Businesses measure their success in profit. Governments don’t. Businesses offer products and services in exchange for money in voluntary transactions. Governments don’t. Businesses that fail go bankrupt and are disbanded (except for politically sensitive banks, automobile companies, steel producers, farmers . . .) while failed governments keep right on misgoverning in the city and state of New York, in Illinois, in New Jersey, in California, in Connecticut, in the District of Columbia, in Austin, and abroad. Businesses have customers. Governments don’t. Those who profess their desire to “run government like a business” most often mean that they seek to achieve a higher degree of administrative excellence and bureaucratic accountability than Americans are used to seeing from their governments. But that isn’t running government like a business — that’s running government like . . . Swiss government.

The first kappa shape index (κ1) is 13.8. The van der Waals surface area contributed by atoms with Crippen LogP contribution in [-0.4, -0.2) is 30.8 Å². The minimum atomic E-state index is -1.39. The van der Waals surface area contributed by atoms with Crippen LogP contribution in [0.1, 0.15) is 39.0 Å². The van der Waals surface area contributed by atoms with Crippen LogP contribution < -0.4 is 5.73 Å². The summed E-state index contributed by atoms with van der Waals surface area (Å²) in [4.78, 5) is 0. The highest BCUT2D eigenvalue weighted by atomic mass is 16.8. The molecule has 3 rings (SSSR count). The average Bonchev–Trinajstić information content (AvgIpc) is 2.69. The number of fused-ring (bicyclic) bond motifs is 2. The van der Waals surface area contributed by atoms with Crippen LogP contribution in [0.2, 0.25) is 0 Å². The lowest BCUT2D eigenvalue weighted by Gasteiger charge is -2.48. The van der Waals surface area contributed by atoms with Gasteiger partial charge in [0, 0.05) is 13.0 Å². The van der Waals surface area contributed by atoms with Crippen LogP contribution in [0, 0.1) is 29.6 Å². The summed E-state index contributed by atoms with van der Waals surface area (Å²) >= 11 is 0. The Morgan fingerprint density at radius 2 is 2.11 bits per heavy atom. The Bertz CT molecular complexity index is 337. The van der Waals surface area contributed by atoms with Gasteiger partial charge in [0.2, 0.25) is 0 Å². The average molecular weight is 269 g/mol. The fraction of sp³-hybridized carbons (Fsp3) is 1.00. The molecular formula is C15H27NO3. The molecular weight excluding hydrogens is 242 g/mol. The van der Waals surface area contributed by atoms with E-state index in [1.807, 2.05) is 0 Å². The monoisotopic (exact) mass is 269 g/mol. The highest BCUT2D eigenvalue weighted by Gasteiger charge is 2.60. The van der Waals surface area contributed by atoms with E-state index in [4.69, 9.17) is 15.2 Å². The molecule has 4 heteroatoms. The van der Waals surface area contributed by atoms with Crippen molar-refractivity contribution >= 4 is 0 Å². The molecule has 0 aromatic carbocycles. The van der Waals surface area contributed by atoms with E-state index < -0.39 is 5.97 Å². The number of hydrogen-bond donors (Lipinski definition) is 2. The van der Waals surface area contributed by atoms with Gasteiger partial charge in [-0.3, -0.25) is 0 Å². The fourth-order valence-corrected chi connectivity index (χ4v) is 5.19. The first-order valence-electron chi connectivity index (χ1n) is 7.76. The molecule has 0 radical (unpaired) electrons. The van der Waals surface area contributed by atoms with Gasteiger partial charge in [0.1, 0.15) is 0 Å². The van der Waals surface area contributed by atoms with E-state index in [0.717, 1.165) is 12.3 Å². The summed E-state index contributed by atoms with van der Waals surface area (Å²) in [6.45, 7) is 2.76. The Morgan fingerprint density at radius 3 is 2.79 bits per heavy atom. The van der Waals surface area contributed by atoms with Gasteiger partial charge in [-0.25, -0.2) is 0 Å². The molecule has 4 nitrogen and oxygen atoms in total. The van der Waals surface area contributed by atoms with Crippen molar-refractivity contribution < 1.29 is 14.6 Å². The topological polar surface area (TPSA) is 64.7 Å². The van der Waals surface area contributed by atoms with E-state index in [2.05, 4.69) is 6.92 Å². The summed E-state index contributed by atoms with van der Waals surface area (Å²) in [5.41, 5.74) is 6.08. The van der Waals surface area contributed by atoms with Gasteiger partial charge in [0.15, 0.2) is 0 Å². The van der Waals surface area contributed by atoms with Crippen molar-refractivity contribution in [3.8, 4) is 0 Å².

American Airlines is a business, too. Does anybody take that dysfunctional organization as a metric of success?
Other people mean other things. Some of them conflate the bottom-line approach to business management with the need for fiscal responsibility in government. Jerry Falwell Jr., the craven political opportunist who somehow has managed to besmirch the name “Jerry Falwell,” said this about Donald Trump: “What earns him my support is his business acumen. Our country was so deep in debt and so mismanaged by career politicians that we needed someone who was not a career politician, but someone who’d been successful in business to run the country like a business.” Deep in debt, indeed: The United States has added nearly $1 trillion in public debt since Falwell spoke those words . . . ten months ago. Trump is running the country like a business — unfortunately, the business he is running it like is one of those debt-ridden casinos he mismanaged.